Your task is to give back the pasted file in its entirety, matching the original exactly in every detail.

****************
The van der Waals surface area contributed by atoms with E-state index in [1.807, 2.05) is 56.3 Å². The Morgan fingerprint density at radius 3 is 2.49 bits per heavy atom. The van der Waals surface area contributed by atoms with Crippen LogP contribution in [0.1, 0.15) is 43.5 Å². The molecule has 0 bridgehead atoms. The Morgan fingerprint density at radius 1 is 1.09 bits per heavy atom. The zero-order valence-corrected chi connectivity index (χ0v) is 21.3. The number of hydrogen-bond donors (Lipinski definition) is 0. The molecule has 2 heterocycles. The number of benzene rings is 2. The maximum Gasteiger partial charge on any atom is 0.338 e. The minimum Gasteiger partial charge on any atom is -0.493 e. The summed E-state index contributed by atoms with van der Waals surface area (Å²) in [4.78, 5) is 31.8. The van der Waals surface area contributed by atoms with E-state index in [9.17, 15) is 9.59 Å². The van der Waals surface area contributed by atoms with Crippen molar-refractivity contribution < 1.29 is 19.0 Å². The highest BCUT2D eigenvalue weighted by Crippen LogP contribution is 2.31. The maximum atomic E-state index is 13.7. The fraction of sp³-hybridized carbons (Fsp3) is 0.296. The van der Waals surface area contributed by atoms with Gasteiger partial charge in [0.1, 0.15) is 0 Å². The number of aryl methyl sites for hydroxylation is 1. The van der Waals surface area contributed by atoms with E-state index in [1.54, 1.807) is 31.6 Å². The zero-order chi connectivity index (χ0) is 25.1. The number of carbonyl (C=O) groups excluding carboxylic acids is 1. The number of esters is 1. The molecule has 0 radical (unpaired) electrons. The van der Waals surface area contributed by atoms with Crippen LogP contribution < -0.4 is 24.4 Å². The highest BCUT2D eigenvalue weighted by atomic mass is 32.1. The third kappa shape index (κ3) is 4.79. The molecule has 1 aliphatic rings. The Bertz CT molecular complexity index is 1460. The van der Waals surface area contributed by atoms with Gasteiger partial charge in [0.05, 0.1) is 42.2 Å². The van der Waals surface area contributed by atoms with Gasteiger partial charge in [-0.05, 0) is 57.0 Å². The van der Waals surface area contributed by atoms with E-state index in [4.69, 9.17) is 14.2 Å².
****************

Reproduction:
The van der Waals surface area contributed by atoms with E-state index in [1.807, 2.05) is 56.3 Å². The Morgan fingerprint density at radius 3 is 2.49 bits per heavy atom. The van der Waals surface area contributed by atoms with Crippen LogP contribution in [0.1, 0.15) is 43.5 Å². The molecule has 0 bridgehead atoms. The Morgan fingerprint density at radius 1 is 1.09 bits per heavy atom. The zero-order valence-corrected chi connectivity index (χ0v) is 21.3. The number of hydrogen-bond donors (Lipinski definition) is 0. The molecule has 2 heterocycles. The number of benzene rings is 2. The maximum Gasteiger partial charge on any atom is 0.338 e. The minimum Gasteiger partial charge on any atom is -0.493 e. The summed E-state index contributed by atoms with van der Waals surface area (Å²) in [4.78, 5) is 31.8. The van der Waals surface area contributed by atoms with E-state index in [9.17, 15) is 9.59 Å². The van der Waals surface area contributed by atoms with Crippen molar-refractivity contribution < 1.29 is 19.0 Å². The highest BCUT2D eigenvalue weighted by Crippen LogP contribution is 2.31. The maximum atomic E-state index is 13.7. The fraction of sp³-hybridized carbons (Fsp3) is 0.296. The van der Waals surface area contributed by atoms with Gasteiger partial charge in [0.1, 0.15) is 0 Å². The number of aryl methyl sites for hydroxylation is 1. The van der Waals surface area contributed by atoms with E-state index in [1.54, 1.807) is 31.6 Å². The zero-order chi connectivity index (χ0) is 25.1. The number of carbonyl (C=O) groups excluding carboxylic acids is 1. The number of esters is 1. The molecule has 0 radical (unpaired) electrons. The van der Waals surface area contributed by atoms with Crippen LogP contribution < -0.4 is 24.4 Å². The highest BCUT2D eigenvalue weighted by atomic mass is 32.1. The third kappa shape index (κ3) is 4.79. The molecule has 1 aliphatic rings. The Bertz CT molecular complexity index is 1460. The van der Waals surface area contributed by atoms with Gasteiger partial charge in [0.05, 0.1) is 42.2 Å². The van der Waals surface area contributed by atoms with Gasteiger partial charge in [-0.05, 0) is 57.0 Å². The van der Waals surface area contributed by atoms with E-state index in [4.69, 9.17) is 14.2 Å².